Step Two: Search Google not for each one individually, but rather for combinations, usually two, three, or four of them all together.

For example, if I were making a new whiteboard pen company, I would look for the existing ones, like Pilot and Expo and Quartet and PandaBoard. I might search for Pilot and PandaBoard first. Then I might search for Pilot and Expo. Then I might search for PandaBoard and Quartet and all these various combinations of these different ones.

Step Three: Visit any sites in the SERPs that list multiple competitors in any sort of format (a directory structure, comparisons, a list, etc.)

Then in each of those cases, I would submit or I would try and contact or get in touch with whoever runs that list and say, “Hey, my company, my organization also belongs on here because, like these other ones you’ve listed, we do the same thing.” So if it’s here’s whiteboard pen brands, Expo, PandaBoard, Quartet, and your site, which should now link to YourSite.com.

This is a little more challenging. You won’t have as high a hit rate as you will with your own brand names. But again, great way to expand your link portfolio. You can usually almost always get 20 or 30 different sites that are listing people in your field and get on those lists.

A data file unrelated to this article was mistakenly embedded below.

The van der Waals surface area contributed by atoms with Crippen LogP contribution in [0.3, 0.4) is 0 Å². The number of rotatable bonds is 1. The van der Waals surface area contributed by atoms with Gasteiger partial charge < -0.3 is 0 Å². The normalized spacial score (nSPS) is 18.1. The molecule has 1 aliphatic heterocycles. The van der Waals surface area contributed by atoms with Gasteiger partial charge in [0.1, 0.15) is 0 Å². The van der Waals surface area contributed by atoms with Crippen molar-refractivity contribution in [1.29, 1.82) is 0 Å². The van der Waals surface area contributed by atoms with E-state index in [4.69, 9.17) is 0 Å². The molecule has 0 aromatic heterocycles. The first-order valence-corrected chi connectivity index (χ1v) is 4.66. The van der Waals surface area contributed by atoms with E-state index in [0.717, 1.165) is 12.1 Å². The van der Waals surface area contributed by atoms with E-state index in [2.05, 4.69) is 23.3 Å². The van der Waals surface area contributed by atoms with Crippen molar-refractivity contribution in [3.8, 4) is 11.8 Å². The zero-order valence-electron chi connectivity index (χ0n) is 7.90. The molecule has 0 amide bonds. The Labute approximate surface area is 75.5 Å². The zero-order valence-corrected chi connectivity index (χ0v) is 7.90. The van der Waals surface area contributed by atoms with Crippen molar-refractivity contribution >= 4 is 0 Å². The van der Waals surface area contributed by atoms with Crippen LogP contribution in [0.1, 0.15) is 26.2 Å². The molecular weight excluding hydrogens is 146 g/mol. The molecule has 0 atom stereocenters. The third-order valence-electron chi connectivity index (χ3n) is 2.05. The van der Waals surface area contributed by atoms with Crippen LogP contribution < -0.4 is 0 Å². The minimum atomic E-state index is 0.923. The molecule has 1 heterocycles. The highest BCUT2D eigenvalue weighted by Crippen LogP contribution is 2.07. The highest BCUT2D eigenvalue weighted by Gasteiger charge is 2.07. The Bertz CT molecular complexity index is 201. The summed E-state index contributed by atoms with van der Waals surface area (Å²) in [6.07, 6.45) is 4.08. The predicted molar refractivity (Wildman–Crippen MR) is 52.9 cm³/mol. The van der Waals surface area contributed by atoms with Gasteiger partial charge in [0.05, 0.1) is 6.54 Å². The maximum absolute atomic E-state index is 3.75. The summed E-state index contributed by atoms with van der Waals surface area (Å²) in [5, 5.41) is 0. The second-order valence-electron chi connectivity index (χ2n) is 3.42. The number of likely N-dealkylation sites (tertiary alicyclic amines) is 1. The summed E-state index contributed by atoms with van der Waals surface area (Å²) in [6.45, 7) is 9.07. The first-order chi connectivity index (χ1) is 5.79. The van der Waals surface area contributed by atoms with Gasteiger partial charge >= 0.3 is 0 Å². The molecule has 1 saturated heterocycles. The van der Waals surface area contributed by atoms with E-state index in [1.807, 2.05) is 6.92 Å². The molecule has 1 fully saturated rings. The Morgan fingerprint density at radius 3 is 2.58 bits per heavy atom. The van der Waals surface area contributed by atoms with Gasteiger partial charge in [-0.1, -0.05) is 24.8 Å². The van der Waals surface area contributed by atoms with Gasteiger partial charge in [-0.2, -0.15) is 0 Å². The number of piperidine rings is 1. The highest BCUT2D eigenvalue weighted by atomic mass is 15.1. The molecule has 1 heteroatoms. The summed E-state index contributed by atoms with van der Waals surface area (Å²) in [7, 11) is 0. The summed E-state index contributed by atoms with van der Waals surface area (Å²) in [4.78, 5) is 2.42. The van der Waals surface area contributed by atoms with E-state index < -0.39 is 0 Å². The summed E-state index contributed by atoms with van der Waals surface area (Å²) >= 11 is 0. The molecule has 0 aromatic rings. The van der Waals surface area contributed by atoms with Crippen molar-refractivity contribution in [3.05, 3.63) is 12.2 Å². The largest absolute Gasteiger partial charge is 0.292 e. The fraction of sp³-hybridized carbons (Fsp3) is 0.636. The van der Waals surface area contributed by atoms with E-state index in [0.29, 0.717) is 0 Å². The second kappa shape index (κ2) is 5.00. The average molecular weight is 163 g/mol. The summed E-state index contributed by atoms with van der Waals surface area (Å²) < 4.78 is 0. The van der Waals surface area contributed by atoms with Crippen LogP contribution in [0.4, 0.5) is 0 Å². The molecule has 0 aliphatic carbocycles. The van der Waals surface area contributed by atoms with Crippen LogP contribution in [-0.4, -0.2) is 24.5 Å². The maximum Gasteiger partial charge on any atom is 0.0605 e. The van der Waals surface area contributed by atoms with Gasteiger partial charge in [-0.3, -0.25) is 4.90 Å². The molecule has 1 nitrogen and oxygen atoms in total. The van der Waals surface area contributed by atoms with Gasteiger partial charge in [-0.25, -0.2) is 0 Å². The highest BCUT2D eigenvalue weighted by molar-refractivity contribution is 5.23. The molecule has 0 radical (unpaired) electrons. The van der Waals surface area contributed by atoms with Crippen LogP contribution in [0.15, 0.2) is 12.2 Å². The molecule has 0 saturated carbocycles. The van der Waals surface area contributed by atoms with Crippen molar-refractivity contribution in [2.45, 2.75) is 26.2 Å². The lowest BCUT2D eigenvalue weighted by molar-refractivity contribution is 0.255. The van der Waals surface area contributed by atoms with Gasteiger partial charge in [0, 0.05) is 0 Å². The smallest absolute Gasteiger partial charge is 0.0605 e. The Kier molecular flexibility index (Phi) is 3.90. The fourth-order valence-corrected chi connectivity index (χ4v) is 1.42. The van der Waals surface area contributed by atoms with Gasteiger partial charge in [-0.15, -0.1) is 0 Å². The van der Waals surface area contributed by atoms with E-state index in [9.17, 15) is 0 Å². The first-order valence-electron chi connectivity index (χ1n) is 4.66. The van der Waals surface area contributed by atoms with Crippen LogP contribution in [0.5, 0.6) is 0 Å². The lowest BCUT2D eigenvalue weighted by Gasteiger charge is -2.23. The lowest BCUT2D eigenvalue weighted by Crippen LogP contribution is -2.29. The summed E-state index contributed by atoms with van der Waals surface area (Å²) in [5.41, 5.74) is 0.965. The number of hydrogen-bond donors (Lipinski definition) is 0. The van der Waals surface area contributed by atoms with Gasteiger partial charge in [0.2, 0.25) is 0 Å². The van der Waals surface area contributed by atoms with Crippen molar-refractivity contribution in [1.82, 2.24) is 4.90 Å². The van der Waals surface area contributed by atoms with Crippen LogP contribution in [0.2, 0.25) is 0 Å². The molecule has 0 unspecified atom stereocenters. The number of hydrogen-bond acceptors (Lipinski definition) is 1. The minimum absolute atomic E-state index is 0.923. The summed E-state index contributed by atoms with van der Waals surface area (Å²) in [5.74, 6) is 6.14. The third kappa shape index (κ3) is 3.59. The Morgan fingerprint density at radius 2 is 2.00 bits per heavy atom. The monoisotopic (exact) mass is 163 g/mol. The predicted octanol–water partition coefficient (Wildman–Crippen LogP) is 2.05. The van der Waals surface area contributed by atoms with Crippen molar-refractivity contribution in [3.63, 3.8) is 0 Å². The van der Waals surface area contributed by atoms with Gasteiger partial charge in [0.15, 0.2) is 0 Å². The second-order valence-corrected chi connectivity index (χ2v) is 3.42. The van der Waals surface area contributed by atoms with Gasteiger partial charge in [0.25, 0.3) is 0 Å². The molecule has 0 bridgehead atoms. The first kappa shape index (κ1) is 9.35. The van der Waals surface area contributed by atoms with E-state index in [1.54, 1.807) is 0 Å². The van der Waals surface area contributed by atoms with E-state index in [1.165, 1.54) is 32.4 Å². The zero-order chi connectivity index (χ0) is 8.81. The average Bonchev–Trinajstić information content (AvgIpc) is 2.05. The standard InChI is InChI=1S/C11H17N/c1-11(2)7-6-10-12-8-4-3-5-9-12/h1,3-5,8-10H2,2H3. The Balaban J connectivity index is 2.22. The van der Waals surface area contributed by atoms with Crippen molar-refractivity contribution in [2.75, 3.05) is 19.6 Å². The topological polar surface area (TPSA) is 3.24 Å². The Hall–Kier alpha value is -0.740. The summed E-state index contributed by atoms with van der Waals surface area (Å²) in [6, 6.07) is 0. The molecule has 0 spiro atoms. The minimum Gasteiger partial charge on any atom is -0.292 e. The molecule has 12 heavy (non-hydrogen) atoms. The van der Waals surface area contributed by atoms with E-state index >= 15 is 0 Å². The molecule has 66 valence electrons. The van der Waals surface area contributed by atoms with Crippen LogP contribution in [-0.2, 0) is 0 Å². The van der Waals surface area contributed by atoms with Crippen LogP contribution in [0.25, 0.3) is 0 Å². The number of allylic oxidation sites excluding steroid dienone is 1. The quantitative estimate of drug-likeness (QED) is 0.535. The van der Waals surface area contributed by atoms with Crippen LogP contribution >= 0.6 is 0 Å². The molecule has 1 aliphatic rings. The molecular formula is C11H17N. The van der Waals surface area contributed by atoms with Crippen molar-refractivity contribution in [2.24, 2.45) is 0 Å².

#3. Sites that list people/orgs in your field, your geography, with your attributes.

This is sites that list people or organizations in a particular field, a particular region, with particular attributes, or some combination of those three. So they’re saying here are European-based whiteboard pen manufacturers or European-based manufacturers who were founded by women.

So you can say, “Aha, that’s a unique attribute, that’s a geography, and that’s my field. I’m in manufacturing. I make whiteboard pens. Our cofounder was a woman, and we are in Europe. So therefore we count in all three of those. We should be on that list.” You’re looking for lists like these, which might not list your competitors, but are high-quality opportunities to get good links.